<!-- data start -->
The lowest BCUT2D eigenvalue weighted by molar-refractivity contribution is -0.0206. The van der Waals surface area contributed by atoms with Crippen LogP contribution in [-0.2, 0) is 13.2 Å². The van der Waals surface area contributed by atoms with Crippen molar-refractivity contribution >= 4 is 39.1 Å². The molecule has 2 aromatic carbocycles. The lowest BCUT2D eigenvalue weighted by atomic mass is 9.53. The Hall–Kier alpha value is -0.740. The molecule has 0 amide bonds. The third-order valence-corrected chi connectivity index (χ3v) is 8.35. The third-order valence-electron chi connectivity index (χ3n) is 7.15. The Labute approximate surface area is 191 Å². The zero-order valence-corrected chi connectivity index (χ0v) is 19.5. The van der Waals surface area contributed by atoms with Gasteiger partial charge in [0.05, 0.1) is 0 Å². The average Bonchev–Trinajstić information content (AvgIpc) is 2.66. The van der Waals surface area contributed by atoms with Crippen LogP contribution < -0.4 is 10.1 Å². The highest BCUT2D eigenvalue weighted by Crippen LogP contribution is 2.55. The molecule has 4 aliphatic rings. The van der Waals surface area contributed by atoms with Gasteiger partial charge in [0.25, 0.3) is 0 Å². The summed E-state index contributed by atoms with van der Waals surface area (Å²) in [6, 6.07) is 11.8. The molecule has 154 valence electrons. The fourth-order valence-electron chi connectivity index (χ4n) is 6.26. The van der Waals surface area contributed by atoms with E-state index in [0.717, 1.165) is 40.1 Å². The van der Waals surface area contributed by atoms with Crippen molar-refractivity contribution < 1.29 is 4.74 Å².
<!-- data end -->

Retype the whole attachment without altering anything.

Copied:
The lowest BCUT2D eigenvalue weighted by molar-refractivity contribution is -0.0206. The van der Waals surface area contributed by atoms with Crippen LogP contribution in [-0.2, 0) is 13.2 Å². The van der Waals surface area contributed by atoms with Crippen molar-refractivity contribution >= 4 is 39.1 Å². The molecule has 2 aromatic carbocycles. The lowest BCUT2D eigenvalue weighted by atomic mass is 9.53. The Hall–Kier alpha value is -0.740. The molecule has 0 amide bonds. The third-order valence-corrected chi connectivity index (χ3v) is 8.35. The third-order valence-electron chi connectivity index (χ3n) is 7.15. The Labute approximate surface area is 191 Å². The zero-order valence-corrected chi connectivity index (χ0v) is 19.5. The van der Waals surface area contributed by atoms with Gasteiger partial charge in [0.05, 0.1) is 0 Å². The average Bonchev–Trinajstić information content (AvgIpc) is 2.66. The van der Waals surface area contributed by atoms with Crippen LogP contribution < -0.4 is 10.1 Å². The highest BCUT2D eigenvalue weighted by Crippen LogP contribution is 2.55. The molecule has 4 aliphatic rings. The van der Waals surface area contributed by atoms with Gasteiger partial charge in [0.25, 0.3) is 0 Å². The summed E-state index contributed by atoms with van der Waals surface area (Å²) in [6, 6.07) is 11.8. The molecule has 154 valence electrons. The fourth-order valence-electron chi connectivity index (χ4n) is 6.26. The van der Waals surface area contributed by atoms with E-state index in [0.717, 1.165) is 40.1 Å². The van der Waals surface area contributed by atoms with Crippen molar-refractivity contribution < 1.29 is 4.74 Å².